True confessions from people who weren’t looking for a pet – until a pet found them
My boyfriend had been running a six-month campaign to get a dog. This included multiple trips to local shelters to pet the puppies and cloyingly sweet email forwards involving adorable dogs. I thought they were cute, but my answer was absolutely not. We did not have the time or money for a dog, and with his band going on month-long tours, I knew that an animal would become my responsibility.
Then came a chance meeting. It was a typical cold Sunday in February. After a failed attempt to make it to a local thrift store before closing time, we spotted a little dog without a collar wandering the parking lot. We knelt down and picked up the shaking dog, deciding immediately to take her in for the night and to find her people the next day. We thought she was a puppy, but a quick trip to the vet revealed that she was at least 10 years old, a Pomeranian, in desperate need of a full teeth extraction, and riddled with mammary tumors. She had also never been spayed.
The next day, the dog and I wandered the whole neighborhood looking for her home and putting up “Found Dog” posters. She was way more energetic than her supposed 10 years, and we were quickly bonding. That night, sitting on the floor with her in my lap, I tearily proclaimed that I wanted to keep her, despite her bad health—and breath.
It has been almost three years now, and I can’t imagine my life without her. Her tongue permanently hangs out the side of her mouth since her tooth removal. But she is happy, healthy, loves us so much, and is the sweetest street dog around. Oh, and we named her Kedzie after the street we found her on.
––Martha Williams, Chicago, Illinois
Due to our hectic lives and unfenced yard, my husband and I felt we could never have a dog. However, as avid dog lovers we decided to volunteer at our local shelter. On our first day of volunteering, we met an extremely sweet, yet timid, large black dog. We knew he would never be adopted. Despite our full-time schedules, we immediately decided to adopt him. We excitedly purchased bowls, food, and a crate. However, the next day we feared we were making a rash decision, and returned all the supplies. We couldn’t bear to enter the shelter again, knowing we weren’t taking him home.
After three weeks, I dreamt we did return to the shelter … and adopted this dog. I woke up the next morning feeling horribly—we had made a mistake! Afraid the dog had already been euthanized, we called the shelter with bated breath. To our surprise, he was still there! We hurried to adopt him, only to find out he was slated to be euthanized for kennel cough.
Whether through divine intervention or sheer luck, the three of us now enjoy a wonderful life together. Although it’s been difficult at times accommodating Otis, we’ve never regretted our decision.
––Stephanie Steele, Swartz Creek, Michigan
It started with a call from my husband, Josh. My side of the conversation went like this: “What? No! We can’t have a puppy! We just had the floors done! After 16 years of marriage, you know I’m not an animal person!” When I got home, Josh announced, “I named him Chance since I took a chance we could keep him.” I responded with, “No chance that dog is staying here!”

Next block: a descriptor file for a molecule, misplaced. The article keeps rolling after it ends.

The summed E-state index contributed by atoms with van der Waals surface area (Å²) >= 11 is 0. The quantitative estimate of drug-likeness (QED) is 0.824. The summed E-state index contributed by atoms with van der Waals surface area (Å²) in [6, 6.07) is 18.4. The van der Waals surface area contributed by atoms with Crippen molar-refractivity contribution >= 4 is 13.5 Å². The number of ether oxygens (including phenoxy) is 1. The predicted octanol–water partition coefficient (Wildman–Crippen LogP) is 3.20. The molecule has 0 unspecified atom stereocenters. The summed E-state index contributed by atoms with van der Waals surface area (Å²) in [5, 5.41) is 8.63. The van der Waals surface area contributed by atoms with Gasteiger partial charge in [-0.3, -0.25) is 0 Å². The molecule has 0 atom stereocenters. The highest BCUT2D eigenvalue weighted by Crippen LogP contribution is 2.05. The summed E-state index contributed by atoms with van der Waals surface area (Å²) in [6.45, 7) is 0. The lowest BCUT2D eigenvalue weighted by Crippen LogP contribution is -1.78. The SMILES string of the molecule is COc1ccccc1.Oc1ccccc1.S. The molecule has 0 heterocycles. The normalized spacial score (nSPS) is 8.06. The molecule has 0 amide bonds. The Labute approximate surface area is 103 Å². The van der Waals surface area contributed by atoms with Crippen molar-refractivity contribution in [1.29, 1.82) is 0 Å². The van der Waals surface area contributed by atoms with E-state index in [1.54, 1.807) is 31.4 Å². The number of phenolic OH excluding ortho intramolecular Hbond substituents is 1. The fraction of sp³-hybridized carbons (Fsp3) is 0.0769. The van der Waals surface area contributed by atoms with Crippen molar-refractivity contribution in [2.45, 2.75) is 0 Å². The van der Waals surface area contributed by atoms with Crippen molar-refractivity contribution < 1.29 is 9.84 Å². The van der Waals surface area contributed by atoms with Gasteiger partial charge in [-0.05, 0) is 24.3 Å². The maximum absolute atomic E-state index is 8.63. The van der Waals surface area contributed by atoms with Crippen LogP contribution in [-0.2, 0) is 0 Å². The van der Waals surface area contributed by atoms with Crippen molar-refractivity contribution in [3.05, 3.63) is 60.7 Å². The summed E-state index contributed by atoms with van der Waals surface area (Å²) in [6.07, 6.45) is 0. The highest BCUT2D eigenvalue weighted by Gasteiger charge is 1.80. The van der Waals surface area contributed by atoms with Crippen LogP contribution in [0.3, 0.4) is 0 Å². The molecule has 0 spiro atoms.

The next few weeks were filled with arguments, pouting, and a puppy with a cold. We compromised: Chance would be a downstairs dog. This evolved to, “He can be upstairs on a leash,” to “He can sleep in our room in the travel crate,” to “He can have the run of the hallway and our bedroom,” to where we are today: Chance is king of the castle.
The real turning point was when I got the flu. Chance saw me in bed and nudged me to see if I was OK, and then he got in bed with me all day and never whined to go out. Chance is a 65-pound Shepherd mix with an adorable floppy left ear. I don’t know how we managed without him!
––Karen and Josh Bowling, Louisville, Kentucky
Although I live in Phoenix, Christmas 2007 turned out to be white. Shortly before the holiday, a woman at work found a young white cat and asked me if I’d foster her—just for a week. It had been six years since my Calico cat, Squiggy, passed on, and even though I wasn’t looking to have another cat, I reluctantly agreed.
I never thought I’d like a white cat, but during that week I began to notice something rather strange—many of my possessions had white cat motifs. It was almost as if it were meant to be. The second day of fostering, the cat disappeared, and I worried sick about her. Hours later, I found her snuggled between towels in the linen closet and felt so relieved and happy that I knew I must keep her. Then it was time to get to work on my husband, Lloy, who claimed he didn’t like cats, but eventually agreed and even built a cat door. Now I catch him every morning playing with her.
I named our cat Sneaky because slowly she ventured out of the laundry room into her new territory. She’s very affectionate, plays with fuzzy jingly balls, bats pinecones around the house, catches birds, and climbs palm trees. She’s a happy cat, and we are just as happy that Sneaky snuck into our hearts.
—Kim Shira, Phoenix, Arizona